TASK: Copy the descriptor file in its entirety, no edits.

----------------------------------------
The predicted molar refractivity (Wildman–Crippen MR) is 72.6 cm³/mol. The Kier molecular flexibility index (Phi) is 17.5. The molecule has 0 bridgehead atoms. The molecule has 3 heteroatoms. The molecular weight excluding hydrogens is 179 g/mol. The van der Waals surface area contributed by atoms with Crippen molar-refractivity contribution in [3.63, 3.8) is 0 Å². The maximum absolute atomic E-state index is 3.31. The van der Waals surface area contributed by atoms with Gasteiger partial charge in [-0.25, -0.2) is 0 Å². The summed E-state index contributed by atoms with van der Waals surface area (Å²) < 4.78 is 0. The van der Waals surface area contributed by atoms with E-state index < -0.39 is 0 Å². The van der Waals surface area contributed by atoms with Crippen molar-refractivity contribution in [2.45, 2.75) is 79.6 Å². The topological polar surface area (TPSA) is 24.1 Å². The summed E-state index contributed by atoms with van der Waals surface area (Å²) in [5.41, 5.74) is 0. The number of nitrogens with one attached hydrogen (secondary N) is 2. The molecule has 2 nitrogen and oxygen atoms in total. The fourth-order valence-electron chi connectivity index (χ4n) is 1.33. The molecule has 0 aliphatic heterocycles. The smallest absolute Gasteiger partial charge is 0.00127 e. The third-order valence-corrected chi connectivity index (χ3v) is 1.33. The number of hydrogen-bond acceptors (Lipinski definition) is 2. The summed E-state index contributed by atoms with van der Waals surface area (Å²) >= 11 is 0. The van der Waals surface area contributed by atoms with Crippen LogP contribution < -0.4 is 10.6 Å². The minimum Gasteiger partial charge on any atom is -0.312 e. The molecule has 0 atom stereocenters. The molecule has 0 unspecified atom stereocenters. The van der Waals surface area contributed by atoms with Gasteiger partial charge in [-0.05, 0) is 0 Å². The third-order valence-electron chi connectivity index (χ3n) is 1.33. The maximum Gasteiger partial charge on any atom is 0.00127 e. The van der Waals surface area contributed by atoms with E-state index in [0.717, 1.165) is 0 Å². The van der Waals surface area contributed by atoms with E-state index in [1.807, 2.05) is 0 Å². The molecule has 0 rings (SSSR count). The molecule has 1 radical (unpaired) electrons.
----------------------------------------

The predicted molar refractivity (Wildman–Crippen MR) is 72.6 cm³/mol. The Kier molecular flexibility index (Phi) is 17.5. The molecule has 0 bridgehead atoms. The molecule has 3 heteroatoms. The molecular weight excluding hydrogens is 179 g/mol. The van der Waals surface area contributed by atoms with Crippen molar-refractivity contribution in [3.63, 3.8) is 0 Å². The maximum absolute atomic E-state index is 3.31. The van der Waals surface area contributed by atoms with Gasteiger partial charge in [-0.25, -0.2) is 0 Å². The summed E-state index contributed by atoms with van der Waals surface area (Å²) < 4.78 is 0. The van der Waals surface area contributed by atoms with E-state index < -0.39 is 0 Å². The van der Waals surface area contributed by atoms with Crippen molar-refractivity contribution in [2.45, 2.75) is 79.6 Å². The topological polar surface area (TPSA) is 24.1 Å². The summed E-state index contributed by atoms with van der Waals surface area (Å²) in [5.41, 5.74) is 0. The number of nitrogens with one attached hydrogen (secondary N) is 2. The molecule has 2 nitrogen and oxygen atoms in total. The fourth-order valence-electron chi connectivity index (χ4n) is 1.33. The molecule has 0 aliphatic heterocycles. The smallest absolute Gasteiger partial charge is 0.00127 e. The third-order valence-corrected chi connectivity index (χ3v) is 1.33. The number of hydrogen-bond acceptors (Lipinski definition) is 2. The summed E-state index contributed by atoms with van der Waals surface area (Å²) >= 11 is 0. The van der Waals surface area contributed by atoms with Crippen LogP contribution < -0.4 is 10.6 Å². The minimum Gasteiger partial charge on any atom is -0.312 e. The molecule has 0 atom stereocenters. The molecule has 0 unspecified atom stereocenters. The van der Waals surface area contributed by atoms with Gasteiger partial charge in [-0.05, 0) is 0 Å². The third-order valence-electron chi connectivity index (χ3n) is 1.33. The maximum Gasteiger partial charge on any atom is 0.00127 e. The van der Waals surface area contributed by atoms with E-state index in [0.717, 1.165) is 0 Å². The van der Waals surface area contributed by atoms with E-state index in [1.807, 2.05) is 0 Å². The molecule has 0 rings (SSSR count). The molecule has 1 radical (unpaired) electrons.